Haftar's forces hit hospital south of Libyan capital Tripoli, 5 killed

Published 28.07.2019 12:12

Five doctors were killed in an air strike by forces of Libyan strongman Khalifa Haftar on a field hospital near the capital, the health ministry of the UN-recognized government said.

Haftar's self-styled Libyan National Army launched an offensive in April to try to wrest Tripoli from forces of the Government of National Accord which is based in the capital.

Pro-GNA forces have weathered the initial onslaught and since then fighting has remained deadlocked on the outskirts of the city, with both sides resorting to air strikes.

"The field hospital located on the airport road (south of Tripoli) was hit by an air raid. Five doctors were killed and seven other people, including rescuers, wounded," health ministry spokesman Lamine al-Hashemi told AFP.

The strike occurred on Saturday and was carried out by "a Haftar warplane", he said.

"It was a direct hit against the hospital which was packed with medical teams," Hashemi added.

Mustafa al-Majai, the spokesman for the GNA's Burkan al-Ghadab (Volcano of Rage) military operation, said it was the third time that the hospital was targeted in an air strike.

There was no immediate confirmation or denial of responsibility from Haftar's forces.

On July 16, three doctors and a paramedic were wounded in a strike on the Swani hospital near the capital, the second time it was targeted.

The World Health Organization (WHO) and rights groups have repeatedly called on both sides in the conflict to spare medical personnel, clinics and hospitals.

The fighting since April has left nearly 1,100 people dead and wounded more than 5,750, according to the WHO. More than 100,000 civilians have fled their homes.

Haftar's forces also hit a school near Tripoli on Saturday, causing material damage. No students were in the school as the strike coincided with a holiday.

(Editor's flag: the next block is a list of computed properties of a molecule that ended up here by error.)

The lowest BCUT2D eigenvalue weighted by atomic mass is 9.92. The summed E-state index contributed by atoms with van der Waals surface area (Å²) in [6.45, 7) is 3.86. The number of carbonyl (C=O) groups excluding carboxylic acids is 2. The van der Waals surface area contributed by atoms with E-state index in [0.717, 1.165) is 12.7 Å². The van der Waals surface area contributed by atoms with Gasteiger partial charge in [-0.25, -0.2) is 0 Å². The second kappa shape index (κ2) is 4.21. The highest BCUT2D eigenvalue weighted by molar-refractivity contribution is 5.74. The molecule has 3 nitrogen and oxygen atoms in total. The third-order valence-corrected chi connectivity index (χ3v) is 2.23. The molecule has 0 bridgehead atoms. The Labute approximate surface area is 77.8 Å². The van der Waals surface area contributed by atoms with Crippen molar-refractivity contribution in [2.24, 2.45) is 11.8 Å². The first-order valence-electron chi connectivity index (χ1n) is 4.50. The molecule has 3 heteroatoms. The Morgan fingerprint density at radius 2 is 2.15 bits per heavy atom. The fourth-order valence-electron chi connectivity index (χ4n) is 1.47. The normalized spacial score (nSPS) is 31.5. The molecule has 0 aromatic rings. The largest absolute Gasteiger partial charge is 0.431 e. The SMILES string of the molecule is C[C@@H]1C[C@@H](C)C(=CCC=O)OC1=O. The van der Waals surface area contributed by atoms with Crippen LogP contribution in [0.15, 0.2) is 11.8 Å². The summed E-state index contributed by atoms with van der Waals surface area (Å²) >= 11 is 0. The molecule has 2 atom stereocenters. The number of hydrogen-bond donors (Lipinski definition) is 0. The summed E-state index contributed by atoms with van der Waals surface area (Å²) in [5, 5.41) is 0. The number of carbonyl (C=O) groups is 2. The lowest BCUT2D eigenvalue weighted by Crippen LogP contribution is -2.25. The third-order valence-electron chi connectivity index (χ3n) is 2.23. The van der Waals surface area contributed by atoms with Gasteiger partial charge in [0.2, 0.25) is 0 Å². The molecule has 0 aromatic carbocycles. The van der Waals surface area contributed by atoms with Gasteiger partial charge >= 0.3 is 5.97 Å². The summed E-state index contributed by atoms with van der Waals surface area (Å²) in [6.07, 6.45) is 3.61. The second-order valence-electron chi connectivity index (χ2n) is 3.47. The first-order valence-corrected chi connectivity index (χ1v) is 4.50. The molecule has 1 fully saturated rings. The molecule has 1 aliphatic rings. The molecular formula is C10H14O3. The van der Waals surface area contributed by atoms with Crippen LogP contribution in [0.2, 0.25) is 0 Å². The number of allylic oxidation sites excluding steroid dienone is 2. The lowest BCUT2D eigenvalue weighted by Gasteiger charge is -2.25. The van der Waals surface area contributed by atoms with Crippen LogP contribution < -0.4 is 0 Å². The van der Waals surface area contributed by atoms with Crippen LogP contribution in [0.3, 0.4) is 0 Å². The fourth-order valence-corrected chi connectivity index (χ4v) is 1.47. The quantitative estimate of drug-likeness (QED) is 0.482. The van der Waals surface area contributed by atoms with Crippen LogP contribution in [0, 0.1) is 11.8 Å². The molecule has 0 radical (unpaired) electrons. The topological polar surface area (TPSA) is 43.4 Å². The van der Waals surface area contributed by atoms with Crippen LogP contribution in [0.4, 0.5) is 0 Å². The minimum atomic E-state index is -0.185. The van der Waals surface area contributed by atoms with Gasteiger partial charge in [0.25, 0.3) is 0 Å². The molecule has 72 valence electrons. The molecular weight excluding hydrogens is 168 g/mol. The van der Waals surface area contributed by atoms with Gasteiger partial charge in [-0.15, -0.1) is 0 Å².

The battle between rival militias for control of the Libyan capital raged amid increased fighting over the past the past 24 hours, officials said Saturday, with both sides relying heavily on airpower to make progress.

Libyan officials, who spoke on condition of anonymity because they were not authorized to brief reporters, said Haftar's LNA launched airstrikes overnight against an air base in the western city of Misrata.

The officials said the LNA also took control of the al-Naqliyah military camp in the south of Tripoli.

They said Haftar forces were also fighting to cut off a major route linking Misrata to Tripoli, which, if they succeeded, would be a major blow to the U.N.-supported government.

In past weeks, the battle lines have changed little, with both sides dug in and shelling one another in the southern reaches of the capital.

The LNA is the largest and best organized of the country's many militias, and enjoys the support of Egypt, the United Arab Emirates (UAE) and Russia. But it has faced stiff resistance from fighters aligned with the U.N.-recognized government, which is aided by Turkey and Qatar.

After their initial attack on Tripoli was halted, the LNA forces lost control of the strategic city og Gharyan to GNA forces in late June.

The Libyan officials said the LNA airstrikes on the Air Force Academy in Misrata came after armed groups allied with Tripoli launched an air attack a day earlier against al-Jufra air base, the LNA's main forward airfield in the Tripoli offensive.

The officials also said heavy fighting was underway in Abu Salim district, about 7 kilometers (4 miles) from Tripoli's center, and in Salah al-Deen, an area that saw previous clashes between rival militias in September.

The LNA's media office said in a statement that over 10 airstrikes had targeted a control room for Turkish-made drones, along with other targets in Misrata and the western coastal city of Sirte.

A spokesman for the Tripoli-based militias confirmed they had launched an air attack Friday against al-Jufra air base.

The LNA released a statement saying its forces had taken control of the al-Naqliyah military camp and advanced in different parts of southern Tripoli.

Fighting for the capital has emptied entire neighborhoods of civilians. Thousands of African migrants captured by Libyan forces supported by the European Union are trapped in detention centers near the front lines. On July 3, at least 44 people were killed and more than 130 were wounded when Haftar's forces hit a migrant detention camp near Tripoli in an air strike.

On Saturday, Libya's coast guard said it had intercepted 89 Europe-bound migrants in a rubber boat the previous day. The coast guard is continuing its search for the bodies of up to 150 people, including women and children, whose boats capsized Thursday in the Mediterranean Sea while attempting to cross to Europe.

Libya slid into chaos after the 2011 uprising that toppled and killed long-ruling dictator Moammar Gadhafi. Armed groups have proliferated, and the country has emerged as a major transit point for migrants fleeing war and poverty for a better life in Europe.

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